Few programs in elementary and secondary schools have aroused more public outrage than sex education courses. Should the school teach about human sexuality? According to Dr. and Mrs. J.C. Willkes in their Sex Education—In the Classroom? the answer depends on what is meant by sex education. They go to some lengths to show the failure of those approaches that try to reduce sexuality to the biological facts, what they call “non-value type programs.” On the other hand, the authors are convinced that if human sexuality is taught in the context of wholesome values and attitudes it should have a place in the curriculum. The Willkeses give detailed suggestions from their perspective on how to develop a sex education program in the school. What the authors advocate is certainly more palatable than programs sponsored by such organizations as the Sex Information and Education Council of the United States (SIECUS); but from the point of view of the Christian parent, their book leaves much to be desired. The real difficulty for me is their basis for making value judgments. They appeal not to a transcendent standard but to “broad society preserving norms,” which in reality is a pragmatic, not a Christian, view. For example, premarital sexual relations are to be discouraged because those who engage in such experiences “have the least happiness and poorest sexual life after ten years of marriage.”

Aesthetic Dimensions of Religious Education, edited by Gloria Durka and Joanmarie Smith, was written in the belief that the aesthetic is not an optional matter. “Unless the process is aesthetic, the editors say, “it is not education and it is certainly not religious.” Much of the book is based on the theory that the left side of the brain directs the intellectual and analytical approach to reality, while the right side controls the intuitive and aesthetic approach. Completely aside from the right lobe/left lobe research, any thoughtful observer would have to agree with the basic concern of the writers that there has been a great neglect of the aesthetic dimension of education. Evangelicals may not agree with some of the views of this work, but many will find it thought provoking.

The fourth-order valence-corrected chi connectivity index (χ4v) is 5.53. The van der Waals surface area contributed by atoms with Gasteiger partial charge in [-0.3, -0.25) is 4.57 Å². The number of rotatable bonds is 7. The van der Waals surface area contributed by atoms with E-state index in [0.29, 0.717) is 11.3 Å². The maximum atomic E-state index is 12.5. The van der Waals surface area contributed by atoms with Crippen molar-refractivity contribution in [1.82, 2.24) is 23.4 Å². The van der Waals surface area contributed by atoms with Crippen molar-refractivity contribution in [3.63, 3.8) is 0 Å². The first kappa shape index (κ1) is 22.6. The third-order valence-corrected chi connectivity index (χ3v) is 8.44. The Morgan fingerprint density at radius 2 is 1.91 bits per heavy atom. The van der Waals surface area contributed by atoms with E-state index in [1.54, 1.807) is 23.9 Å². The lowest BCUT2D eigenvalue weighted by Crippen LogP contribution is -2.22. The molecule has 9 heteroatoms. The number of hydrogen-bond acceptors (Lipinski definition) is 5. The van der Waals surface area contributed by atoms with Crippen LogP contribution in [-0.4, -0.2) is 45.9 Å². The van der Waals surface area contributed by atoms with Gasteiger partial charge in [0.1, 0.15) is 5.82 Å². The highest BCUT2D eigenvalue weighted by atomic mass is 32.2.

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Significant New Reprints

Publishers continue to make available out-of-print books that will reopen old worlds for the pastors and scholars of this generation. These are appearing in increasing number, testifying to the growing awareness of their value on the part of the reader.

Theology. Baker Book House, in its Summit Books series, has reprinted The Table Talk of Martin Luther, introduced and edited by T. S. Kepler. This is Luther at his pungent, witty best. The Beauties of Thomas Boston (Christian Focus Publications, Henderson Road, Inverness, 1V1 1SP, Scotland) is the 1831 collection of this seventeenth-century Scottish divine. Topically arranged, there is some choice material here. A full set of Boston may be obtained in 12 volumes from Richard Owen Roberts (205 Kehoe Bl., Carol Stream, Ill.). The Primitive Baptist Library (107 Elm Lane, Streamwood, Illinois, phone: 312-837-5314) has three new offerings: A Body of Divinity (from the 1815 edition) and The Cause of God and Truth (from the 1855 edition) both by John Gill (1697–1771), beautifully bound and printed; and A Defense of the Doctrine of Eternal Justification (from the 1732 edition) by John Brine. You may have a copy of this excellent 80-page book free, believe it or not, by writing or calling The Primitive Baptist Library.

W. H. Griffith Thomas’s standard. The Principles of Theology (with an introduction by J. I. Packer), and J. C. Ryle’s Holiness: Its Nature, Hindrances, Difficulties, and Roots have both been reprinted by Baker Book House. The early sermons of Karl Barth and Edward Thurneysen, Come Holy Spirit (the 1933 collection), have been made available again in paperback by Eerdmans.

Harcourt Brace Jovanovich offers two stirring books by Thomas Merton in paperback, The Waters of Siloe and The Sign of Jonas. Although perhaps not technical theology, the three books of The Crosswicks Journal by Madeleine L’Engle, reprinted by Seabury, A Circle of Quiet, The Summer of the Great-grandmother, and The Irrational Season, are spiritual reading at its best.